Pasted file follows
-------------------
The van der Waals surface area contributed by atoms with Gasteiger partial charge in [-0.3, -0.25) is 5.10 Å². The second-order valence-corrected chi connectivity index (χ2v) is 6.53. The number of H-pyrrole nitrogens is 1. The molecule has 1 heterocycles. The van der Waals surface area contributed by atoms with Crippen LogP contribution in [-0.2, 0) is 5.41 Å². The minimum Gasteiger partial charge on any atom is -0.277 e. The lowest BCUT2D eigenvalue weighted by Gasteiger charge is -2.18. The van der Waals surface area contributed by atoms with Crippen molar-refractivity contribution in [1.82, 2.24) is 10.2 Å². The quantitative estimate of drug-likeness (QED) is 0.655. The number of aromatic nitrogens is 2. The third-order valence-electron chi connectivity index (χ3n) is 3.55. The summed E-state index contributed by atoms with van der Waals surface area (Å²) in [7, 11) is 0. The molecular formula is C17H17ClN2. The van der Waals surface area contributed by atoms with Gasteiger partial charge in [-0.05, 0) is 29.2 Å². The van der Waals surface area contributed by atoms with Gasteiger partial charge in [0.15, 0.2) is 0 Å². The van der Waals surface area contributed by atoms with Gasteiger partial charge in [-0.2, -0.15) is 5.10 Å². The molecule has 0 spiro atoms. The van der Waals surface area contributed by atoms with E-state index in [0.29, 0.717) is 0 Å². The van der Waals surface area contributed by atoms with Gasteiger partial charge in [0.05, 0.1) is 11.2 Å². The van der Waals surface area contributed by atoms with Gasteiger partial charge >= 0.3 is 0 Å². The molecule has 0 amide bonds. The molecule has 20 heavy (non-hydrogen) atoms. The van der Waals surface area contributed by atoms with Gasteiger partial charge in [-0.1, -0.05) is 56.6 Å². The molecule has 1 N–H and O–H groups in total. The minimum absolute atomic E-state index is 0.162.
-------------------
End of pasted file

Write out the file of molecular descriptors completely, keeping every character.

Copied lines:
The van der Waals surface area contributed by atoms with Gasteiger partial charge in [-0.3, -0.25) is 5.10 Å². The second-order valence-corrected chi connectivity index (χ2v) is 6.53. The number of H-pyrrole nitrogens is 1. The molecule has 1 heterocycles. The van der Waals surface area contributed by atoms with Crippen LogP contribution in [-0.2, 0) is 5.41 Å². The minimum Gasteiger partial charge on any atom is -0.277 e. The lowest BCUT2D eigenvalue weighted by Gasteiger charge is -2.18. The van der Waals surface area contributed by atoms with Crippen molar-refractivity contribution in [1.82, 2.24) is 10.2 Å². The quantitative estimate of drug-likeness (QED) is 0.655. The number of aromatic nitrogens is 2. The third-order valence-electron chi connectivity index (χ3n) is 3.55. The summed E-state index contributed by atoms with van der Waals surface area (Å²) in [7, 11) is 0. The molecular formula is C17H17ClN2. The van der Waals surface area contributed by atoms with Gasteiger partial charge in [-0.05, 0) is 29.2 Å². The van der Waals surface area contributed by atoms with Gasteiger partial charge in [0.15, 0.2) is 0 Å². The van der Waals surface area contributed by atoms with Gasteiger partial charge in [-0.2, -0.15) is 5.10 Å². The molecule has 0 spiro atoms. The van der Waals surface area contributed by atoms with E-state index in [0.29, 0.717) is 0 Å². The van der Waals surface area contributed by atoms with Gasteiger partial charge in [0.05, 0.1) is 11.2 Å². The van der Waals surface area contributed by atoms with Gasteiger partial charge >= 0.3 is 0 Å². The molecule has 0 amide bonds. The molecule has 20 heavy (non-hydrogen) atoms. The van der Waals surface area contributed by atoms with Gasteiger partial charge in [-0.1, -0.05) is 56.6 Å². The molecule has 1 N–H and O–H groups in total. The minimum absolute atomic E-state index is 0.162.